Kia Picanto and Volvo XC60 are depreciation winners

Kia's Picanto and Volvo's XC60 have emerged as two of the big winners in the annual depreciation survey carried out by Parkers, the car buying website and publisher of residual values data.

The study, which tracks the loss in value suffered by twelve month old cars with 10,000 miles on the clock, showed that the Picanto suffered the smallest absolute drop in value during 2010 - £1,247. Volvo's XC60 mid-sized SUV suffered an exceptionally low percentage loss of just 8 per cent, or £2,065; in relative terms, that was a better performance than the Kia, which lost a still creditable 20 per cent of its much lower original price. One notable aspect of the Picanto's performance was that it resisted depreciation comparatively well despite being a long-established model that will shortly be replaced; often it is newer models enjoying strong demand and suffering from tight supply that perform best.



The good performance of the XC60 was echoed by that of the Audi Q5 (down 9 per cent), Daihatsu Terios (down 14 per cent) and Skoda Yeti (down 13 per cent), all of which made it into the Parkers “Top Ten” for the cars for the cars that suffered the lowest absolute drop in value as well.



Kieren Puffett, Editor of Parkers, attributed the strong showing of these 4x4 models to “the increased level of interest in that sector” which was “probably due to a change in perception due to improvements in off-roaders' efficiency and the threat of persistent cold winters.” Certainly the market position of SUVs, especially at the “softer” end of the scale has improved vastly since the knock in popularity they suffered in 2008 as fuel prices began to rise and environmental concerns were at their height.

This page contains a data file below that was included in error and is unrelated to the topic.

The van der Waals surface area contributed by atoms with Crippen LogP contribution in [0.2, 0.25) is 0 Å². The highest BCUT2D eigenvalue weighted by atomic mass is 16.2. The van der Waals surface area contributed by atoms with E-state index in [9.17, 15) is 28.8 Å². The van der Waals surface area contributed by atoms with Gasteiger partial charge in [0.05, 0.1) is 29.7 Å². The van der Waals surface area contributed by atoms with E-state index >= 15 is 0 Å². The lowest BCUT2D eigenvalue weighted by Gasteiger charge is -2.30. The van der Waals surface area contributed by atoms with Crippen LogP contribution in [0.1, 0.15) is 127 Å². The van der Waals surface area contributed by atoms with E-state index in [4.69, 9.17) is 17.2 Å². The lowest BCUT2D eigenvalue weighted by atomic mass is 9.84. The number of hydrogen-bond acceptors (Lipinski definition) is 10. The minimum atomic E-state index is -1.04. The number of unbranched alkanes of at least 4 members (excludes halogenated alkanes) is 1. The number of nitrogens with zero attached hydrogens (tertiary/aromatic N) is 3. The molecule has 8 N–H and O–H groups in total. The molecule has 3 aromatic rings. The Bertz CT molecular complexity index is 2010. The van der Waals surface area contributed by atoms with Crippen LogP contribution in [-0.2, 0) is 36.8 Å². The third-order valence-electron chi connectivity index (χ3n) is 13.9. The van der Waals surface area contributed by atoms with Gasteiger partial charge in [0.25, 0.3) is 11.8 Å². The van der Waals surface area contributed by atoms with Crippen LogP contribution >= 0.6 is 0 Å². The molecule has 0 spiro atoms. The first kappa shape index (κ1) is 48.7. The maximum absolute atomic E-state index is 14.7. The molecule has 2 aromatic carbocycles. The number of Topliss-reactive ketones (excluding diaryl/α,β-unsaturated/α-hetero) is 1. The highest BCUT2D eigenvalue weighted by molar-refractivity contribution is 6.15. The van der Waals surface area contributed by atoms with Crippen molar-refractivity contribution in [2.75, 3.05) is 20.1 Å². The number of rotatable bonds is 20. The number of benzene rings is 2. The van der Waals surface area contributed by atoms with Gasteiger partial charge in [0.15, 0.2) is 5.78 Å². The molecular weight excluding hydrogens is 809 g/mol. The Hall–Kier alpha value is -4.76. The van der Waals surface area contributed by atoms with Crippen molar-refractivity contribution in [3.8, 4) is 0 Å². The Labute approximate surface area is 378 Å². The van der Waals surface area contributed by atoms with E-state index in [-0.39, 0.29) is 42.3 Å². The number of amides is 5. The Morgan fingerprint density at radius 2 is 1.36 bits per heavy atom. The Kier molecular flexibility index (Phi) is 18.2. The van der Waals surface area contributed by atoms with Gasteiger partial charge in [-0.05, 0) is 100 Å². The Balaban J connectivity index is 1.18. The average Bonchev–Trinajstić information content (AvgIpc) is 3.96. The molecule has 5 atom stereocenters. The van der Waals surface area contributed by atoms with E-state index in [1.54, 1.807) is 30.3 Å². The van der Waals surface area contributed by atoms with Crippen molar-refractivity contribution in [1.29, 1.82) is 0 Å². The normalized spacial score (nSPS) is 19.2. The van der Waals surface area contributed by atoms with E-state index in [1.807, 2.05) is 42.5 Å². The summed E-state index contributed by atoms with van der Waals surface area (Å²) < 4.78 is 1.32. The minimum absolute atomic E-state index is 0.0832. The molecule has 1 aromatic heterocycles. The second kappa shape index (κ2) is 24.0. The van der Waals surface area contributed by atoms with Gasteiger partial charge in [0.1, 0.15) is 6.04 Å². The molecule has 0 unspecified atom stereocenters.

A full list of the hundred cars which, according to the Parkers analysis, suffered the smallest absolute loss in value can be found here.





Among the cars that didn't make it into the Parkers Top Hundred were expensive products from prestige brands such as Maybach, Bentley, Rolls Royce and Mercedes. What may be more of a surprise is that models from these manufacturers also suffered some of the biggest percentage falls in value as well; Maybach's 62 model lost £149,552 last year, or a whopping 43 per cent.



Depreciation represents one of the few big remaining areas of risk for car buyers; legislation and technical progress mean that the chances of buying something dangerous, hopelessly unreliable or which just rusts away have been drastically reduced. But it's still possible to lose an awful lot of money by choosing the wrong model.

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